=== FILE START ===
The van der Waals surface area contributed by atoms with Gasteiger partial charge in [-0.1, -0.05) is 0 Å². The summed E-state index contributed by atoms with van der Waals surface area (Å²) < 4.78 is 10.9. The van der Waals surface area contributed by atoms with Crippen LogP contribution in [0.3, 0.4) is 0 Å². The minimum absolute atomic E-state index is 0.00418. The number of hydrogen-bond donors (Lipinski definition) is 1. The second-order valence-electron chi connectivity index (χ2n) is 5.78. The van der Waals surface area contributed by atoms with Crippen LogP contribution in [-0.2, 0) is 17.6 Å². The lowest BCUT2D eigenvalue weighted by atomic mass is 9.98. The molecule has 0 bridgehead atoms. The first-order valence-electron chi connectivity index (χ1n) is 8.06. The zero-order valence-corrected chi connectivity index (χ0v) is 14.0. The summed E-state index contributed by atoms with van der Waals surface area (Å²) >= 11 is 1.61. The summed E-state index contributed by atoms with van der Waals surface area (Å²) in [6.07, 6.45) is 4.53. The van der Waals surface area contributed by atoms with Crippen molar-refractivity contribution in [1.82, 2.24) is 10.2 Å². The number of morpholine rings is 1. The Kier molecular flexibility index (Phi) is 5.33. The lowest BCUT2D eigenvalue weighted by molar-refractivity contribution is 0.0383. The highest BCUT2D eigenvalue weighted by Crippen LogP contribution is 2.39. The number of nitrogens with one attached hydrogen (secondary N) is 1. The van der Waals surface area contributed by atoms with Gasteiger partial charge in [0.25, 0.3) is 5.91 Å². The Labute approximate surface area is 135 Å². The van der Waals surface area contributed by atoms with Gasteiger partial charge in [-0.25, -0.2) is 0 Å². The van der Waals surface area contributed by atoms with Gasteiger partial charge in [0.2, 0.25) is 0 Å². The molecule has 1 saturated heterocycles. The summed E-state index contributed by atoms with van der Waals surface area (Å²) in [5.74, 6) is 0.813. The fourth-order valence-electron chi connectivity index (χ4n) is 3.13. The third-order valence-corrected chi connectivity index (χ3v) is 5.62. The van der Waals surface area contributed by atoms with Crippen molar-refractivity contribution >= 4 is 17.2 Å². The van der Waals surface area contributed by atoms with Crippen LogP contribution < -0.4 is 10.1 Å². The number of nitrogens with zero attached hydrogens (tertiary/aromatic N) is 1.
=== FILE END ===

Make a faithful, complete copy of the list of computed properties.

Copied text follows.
The van der Waals surface area contributed by atoms with Gasteiger partial charge in [-0.1, -0.05) is 0 Å². The summed E-state index contributed by atoms with van der Waals surface area (Å²) < 4.78 is 10.9. The van der Waals surface area contributed by atoms with Crippen LogP contribution in [0.3, 0.4) is 0 Å². The minimum absolute atomic E-state index is 0.00418. The number of hydrogen-bond donors (Lipinski definition) is 1. The second-order valence-electron chi connectivity index (χ2n) is 5.78. The van der Waals surface area contributed by atoms with Crippen LogP contribution in [-0.2, 0) is 17.6 Å². The lowest BCUT2D eigenvalue weighted by atomic mass is 9.98. The molecule has 0 bridgehead atoms. The first-order valence-electron chi connectivity index (χ1n) is 8.06. The zero-order valence-corrected chi connectivity index (χ0v) is 14.0. The summed E-state index contributed by atoms with van der Waals surface area (Å²) >= 11 is 1.61. The summed E-state index contributed by atoms with van der Waals surface area (Å²) in [6.07, 6.45) is 4.53. The van der Waals surface area contributed by atoms with Crippen molar-refractivity contribution in [1.82, 2.24) is 10.2 Å². The number of morpholine rings is 1. The Kier molecular flexibility index (Phi) is 5.33. The lowest BCUT2D eigenvalue weighted by molar-refractivity contribution is 0.0383. The highest BCUT2D eigenvalue weighted by Crippen LogP contribution is 2.39. The number of nitrogens with one attached hydrogen (secondary N) is 1. The van der Waals surface area contributed by atoms with Gasteiger partial charge in [0.25, 0.3) is 5.91 Å². The Labute approximate surface area is 135 Å². The van der Waals surface area contributed by atoms with Gasteiger partial charge in [-0.25, -0.2) is 0 Å². The van der Waals surface area contributed by atoms with Gasteiger partial charge in [0.2, 0.25) is 0 Å². The molecule has 1 saturated heterocycles. The summed E-state index contributed by atoms with van der Waals surface area (Å²) in [5.74, 6) is 0.813. The fourth-order valence-electron chi connectivity index (χ4n) is 3.13. The third-order valence-corrected chi connectivity index (χ3v) is 5.62. The van der Waals surface area contributed by atoms with Crippen molar-refractivity contribution >= 4 is 17.2 Å². The van der Waals surface area contributed by atoms with Crippen LogP contribution < -0.4 is 10.1 Å². The number of nitrogens with zero attached hydrogens (tertiary/aromatic N) is 1.